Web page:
At a White House meeting yesterday, Bush asked senior lawmakers to quickly pass the measure, which includes $63 billion for military operations in Iraq, without adding any money for their own priorities.
Bush's request for more money for the war has been eagerly awaited on Capitol Hill, where it is likely to intensify the debate over whether the country - already facing deficits this year in excess of $300 billion - can afford the president's new tax-cut plan.
Sen. Ted Stevens, the Alaska Republican who chairs the Appropriations Committee, said that Congress is likely to add to or modify the president's request for more money for the war.
"I think it may change a little," Stevens said yesterday. "We've got some suggestions."
One such proposal is likely to be an aid package for the airline industry.
Many lawmakers, including House Speaker J. Dennis Hastert, an Illinois Republican, had urged the administration to include such relief in the supplemental spending bill.
But Bush warned congressional leaders against piling more items onto the war funding bill.
"The entire supplemental is intended to be devoted to purposes stemming from this event - from the war," the senior administration official said. Bush is "very hopeful that Congress would not seize on this in an opportunistic way to fund unrelated things."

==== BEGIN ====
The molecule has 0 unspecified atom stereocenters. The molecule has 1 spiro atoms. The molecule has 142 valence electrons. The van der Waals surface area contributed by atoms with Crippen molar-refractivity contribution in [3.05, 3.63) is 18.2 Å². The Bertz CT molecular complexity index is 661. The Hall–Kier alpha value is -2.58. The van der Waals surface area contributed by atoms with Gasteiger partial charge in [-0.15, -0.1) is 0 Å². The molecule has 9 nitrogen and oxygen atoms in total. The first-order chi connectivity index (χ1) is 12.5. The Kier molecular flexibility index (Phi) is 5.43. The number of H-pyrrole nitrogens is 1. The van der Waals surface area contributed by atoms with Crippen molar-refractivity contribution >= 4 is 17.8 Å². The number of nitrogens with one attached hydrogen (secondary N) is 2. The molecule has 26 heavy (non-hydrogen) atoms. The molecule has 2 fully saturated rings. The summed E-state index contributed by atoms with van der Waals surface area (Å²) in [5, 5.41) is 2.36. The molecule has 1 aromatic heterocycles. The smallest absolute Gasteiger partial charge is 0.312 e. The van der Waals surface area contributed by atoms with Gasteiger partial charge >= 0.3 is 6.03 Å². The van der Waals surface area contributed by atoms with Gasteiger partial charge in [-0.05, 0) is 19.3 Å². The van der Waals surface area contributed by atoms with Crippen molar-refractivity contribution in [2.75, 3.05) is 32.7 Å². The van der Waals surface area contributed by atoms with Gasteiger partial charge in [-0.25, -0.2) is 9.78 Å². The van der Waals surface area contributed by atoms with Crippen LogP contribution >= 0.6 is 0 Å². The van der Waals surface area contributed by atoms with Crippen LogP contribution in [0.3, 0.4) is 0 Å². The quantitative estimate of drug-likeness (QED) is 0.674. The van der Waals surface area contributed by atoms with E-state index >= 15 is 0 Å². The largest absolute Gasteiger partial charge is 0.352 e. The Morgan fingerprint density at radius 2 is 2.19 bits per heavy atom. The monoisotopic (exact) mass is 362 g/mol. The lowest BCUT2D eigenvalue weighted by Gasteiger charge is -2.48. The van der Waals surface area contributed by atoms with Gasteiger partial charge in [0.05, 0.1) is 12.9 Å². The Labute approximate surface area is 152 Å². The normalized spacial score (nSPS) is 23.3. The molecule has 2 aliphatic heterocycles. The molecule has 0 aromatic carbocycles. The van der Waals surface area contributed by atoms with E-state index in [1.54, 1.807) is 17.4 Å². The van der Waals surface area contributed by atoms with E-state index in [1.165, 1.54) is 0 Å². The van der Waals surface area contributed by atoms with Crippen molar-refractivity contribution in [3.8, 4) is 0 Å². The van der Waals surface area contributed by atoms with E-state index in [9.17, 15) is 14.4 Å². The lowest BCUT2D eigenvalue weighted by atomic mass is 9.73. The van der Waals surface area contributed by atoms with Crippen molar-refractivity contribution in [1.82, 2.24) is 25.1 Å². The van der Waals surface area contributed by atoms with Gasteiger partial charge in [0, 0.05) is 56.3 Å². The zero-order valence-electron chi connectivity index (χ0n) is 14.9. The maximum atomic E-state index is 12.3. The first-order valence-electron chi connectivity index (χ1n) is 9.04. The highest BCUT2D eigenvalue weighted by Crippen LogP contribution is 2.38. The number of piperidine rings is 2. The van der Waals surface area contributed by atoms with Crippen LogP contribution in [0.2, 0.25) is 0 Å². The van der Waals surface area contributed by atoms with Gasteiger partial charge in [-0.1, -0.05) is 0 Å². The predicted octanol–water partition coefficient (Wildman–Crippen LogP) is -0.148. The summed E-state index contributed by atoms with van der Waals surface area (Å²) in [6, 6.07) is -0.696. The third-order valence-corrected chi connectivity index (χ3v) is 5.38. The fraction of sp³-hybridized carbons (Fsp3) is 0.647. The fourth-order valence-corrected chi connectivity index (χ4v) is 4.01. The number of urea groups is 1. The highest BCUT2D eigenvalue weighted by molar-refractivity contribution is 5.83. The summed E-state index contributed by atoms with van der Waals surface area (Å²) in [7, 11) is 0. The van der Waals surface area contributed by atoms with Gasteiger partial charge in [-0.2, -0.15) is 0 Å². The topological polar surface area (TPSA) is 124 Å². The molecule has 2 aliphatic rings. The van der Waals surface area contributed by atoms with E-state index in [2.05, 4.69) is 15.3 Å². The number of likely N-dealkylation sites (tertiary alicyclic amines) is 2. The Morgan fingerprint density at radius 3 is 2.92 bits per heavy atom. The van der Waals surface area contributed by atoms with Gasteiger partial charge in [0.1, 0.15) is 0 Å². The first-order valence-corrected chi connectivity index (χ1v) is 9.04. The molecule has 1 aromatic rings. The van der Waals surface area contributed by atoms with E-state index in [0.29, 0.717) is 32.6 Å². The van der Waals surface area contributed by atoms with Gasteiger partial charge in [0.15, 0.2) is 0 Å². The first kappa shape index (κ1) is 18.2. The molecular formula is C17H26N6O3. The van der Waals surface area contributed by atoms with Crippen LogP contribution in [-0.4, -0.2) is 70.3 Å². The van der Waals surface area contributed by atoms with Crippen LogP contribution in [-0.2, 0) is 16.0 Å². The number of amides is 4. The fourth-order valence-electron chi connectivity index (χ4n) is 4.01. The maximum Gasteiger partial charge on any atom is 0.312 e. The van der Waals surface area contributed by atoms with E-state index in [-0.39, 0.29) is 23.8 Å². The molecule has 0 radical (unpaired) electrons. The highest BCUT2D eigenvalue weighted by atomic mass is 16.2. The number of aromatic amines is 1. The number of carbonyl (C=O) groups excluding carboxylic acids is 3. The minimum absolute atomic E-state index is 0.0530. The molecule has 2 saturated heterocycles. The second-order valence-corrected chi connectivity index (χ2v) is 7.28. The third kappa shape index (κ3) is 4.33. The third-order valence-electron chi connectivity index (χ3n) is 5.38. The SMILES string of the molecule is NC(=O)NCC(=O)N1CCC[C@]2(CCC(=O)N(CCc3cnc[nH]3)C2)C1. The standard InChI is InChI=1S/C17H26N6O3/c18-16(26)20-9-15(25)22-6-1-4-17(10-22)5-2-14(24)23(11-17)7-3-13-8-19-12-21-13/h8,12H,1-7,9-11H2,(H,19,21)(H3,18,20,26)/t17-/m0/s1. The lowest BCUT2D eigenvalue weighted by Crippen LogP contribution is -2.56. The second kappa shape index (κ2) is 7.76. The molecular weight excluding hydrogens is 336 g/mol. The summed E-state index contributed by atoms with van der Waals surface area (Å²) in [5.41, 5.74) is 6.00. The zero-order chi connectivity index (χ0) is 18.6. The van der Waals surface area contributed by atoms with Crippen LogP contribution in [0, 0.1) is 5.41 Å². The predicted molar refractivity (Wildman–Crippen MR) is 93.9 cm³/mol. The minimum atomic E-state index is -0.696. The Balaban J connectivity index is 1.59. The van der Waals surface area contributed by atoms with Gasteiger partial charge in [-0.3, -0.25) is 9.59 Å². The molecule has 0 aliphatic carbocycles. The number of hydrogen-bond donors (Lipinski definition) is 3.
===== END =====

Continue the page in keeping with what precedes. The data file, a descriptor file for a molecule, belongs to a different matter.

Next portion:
Wartime emergency spending measures tend to zoom through Congress with remarkable speed, pushed along by the political imperative of supporting the troops and the practical necessity of moving resources to the battlefield.
"We need to make certain that our men and women in uniform have the resources necessary to get the job done in Iraq, and I expect that both Republicans and Democrats will support this legislation by overwhelming margins," Hastert said.
But the first signs of partisan disagreement emerged yesterday, when congressional Democrats leveled a charge they have often made against Bush: that he is shortchanging homeland security needs.
Under Bush's supplemental proposal, the $3.5 billion for homeland security would pay for federal needs as well as aid states and localities, which would receive $2 billion in grants.
Rep. David R. Obey of Wisconsin, the senior Democrat on the Appropriations Committee, has estimated that there are $10 billion to $15 billion worth of immediate domestic anti-terrorism needs that are not being funded.